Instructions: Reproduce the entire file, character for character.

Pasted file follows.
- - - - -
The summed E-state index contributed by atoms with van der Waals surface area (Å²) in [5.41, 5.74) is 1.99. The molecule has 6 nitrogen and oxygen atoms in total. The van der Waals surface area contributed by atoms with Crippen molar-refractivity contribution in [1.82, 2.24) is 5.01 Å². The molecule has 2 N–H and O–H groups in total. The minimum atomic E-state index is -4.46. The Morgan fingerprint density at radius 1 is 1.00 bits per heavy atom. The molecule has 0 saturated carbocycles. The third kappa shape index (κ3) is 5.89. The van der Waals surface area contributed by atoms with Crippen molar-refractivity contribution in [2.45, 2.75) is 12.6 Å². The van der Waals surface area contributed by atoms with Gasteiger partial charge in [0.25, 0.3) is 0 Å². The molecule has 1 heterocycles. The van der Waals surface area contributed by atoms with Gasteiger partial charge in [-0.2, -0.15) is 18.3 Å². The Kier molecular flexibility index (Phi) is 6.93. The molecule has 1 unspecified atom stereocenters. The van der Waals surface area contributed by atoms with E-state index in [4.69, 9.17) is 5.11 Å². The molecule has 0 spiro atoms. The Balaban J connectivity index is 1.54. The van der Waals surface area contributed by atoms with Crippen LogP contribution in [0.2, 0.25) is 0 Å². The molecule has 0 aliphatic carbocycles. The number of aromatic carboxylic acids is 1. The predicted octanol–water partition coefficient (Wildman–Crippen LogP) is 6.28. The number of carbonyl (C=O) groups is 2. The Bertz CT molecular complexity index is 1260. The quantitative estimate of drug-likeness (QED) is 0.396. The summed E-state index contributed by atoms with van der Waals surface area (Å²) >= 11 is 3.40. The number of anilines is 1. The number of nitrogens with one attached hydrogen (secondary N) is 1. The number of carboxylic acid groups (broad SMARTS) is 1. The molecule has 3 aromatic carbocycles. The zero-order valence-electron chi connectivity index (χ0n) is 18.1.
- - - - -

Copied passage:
The summed E-state index contributed by atoms with van der Waals surface area (Å²) in [5.41, 5.74) is 1.99. The molecule has 6 nitrogen and oxygen atoms in total. The van der Waals surface area contributed by atoms with Crippen molar-refractivity contribution in [1.82, 2.24) is 5.01 Å². The molecule has 2 N–H and O–H groups in total. The minimum atomic E-state index is -4.46. The Morgan fingerprint density at radius 1 is 1.00 bits per heavy atom. The molecule has 0 saturated carbocycles. The third kappa shape index (κ3) is 5.89. The van der Waals surface area contributed by atoms with Crippen molar-refractivity contribution in [2.45, 2.75) is 12.6 Å². The van der Waals surface area contributed by atoms with Gasteiger partial charge in [0.25, 0.3) is 0 Å². The molecule has 1 heterocycles. The van der Waals surface area contributed by atoms with Gasteiger partial charge in [-0.2, -0.15) is 18.3 Å². The Kier molecular flexibility index (Phi) is 6.93. The molecule has 1 unspecified atom stereocenters. The van der Waals surface area contributed by atoms with E-state index in [4.69, 9.17) is 5.11 Å². The molecule has 0 spiro atoms. The Balaban J connectivity index is 1.54. The van der Waals surface area contributed by atoms with Crippen LogP contribution in [0.2, 0.25) is 0 Å². The molecule has 0 aliphatic carbocycles. The number of aromatic carboxylic acids is 1. The predicted octanol–water partition coefficient (Wildman–Crippen LogP) is 6.28. The number of carbonyl (C=O) groups is 2. The Bertz CT molecular complexity index is 1260. The quantitative estimate of drug-likeness (QED) is 0.396. The summed E-state index contributed by atoms with van der Waals surface area (Å²) >= 11 is 3.40. The number of anilines is 1. The number of nitrogens with one attached hydrogen (secondary N) is 1. The number of carboxylic acid groups (broad SMARTS) is 1. The molecule has 3 aromatic carbocycles. The zero-order valence-electron chi connectivity index (χ0n) is 18.1.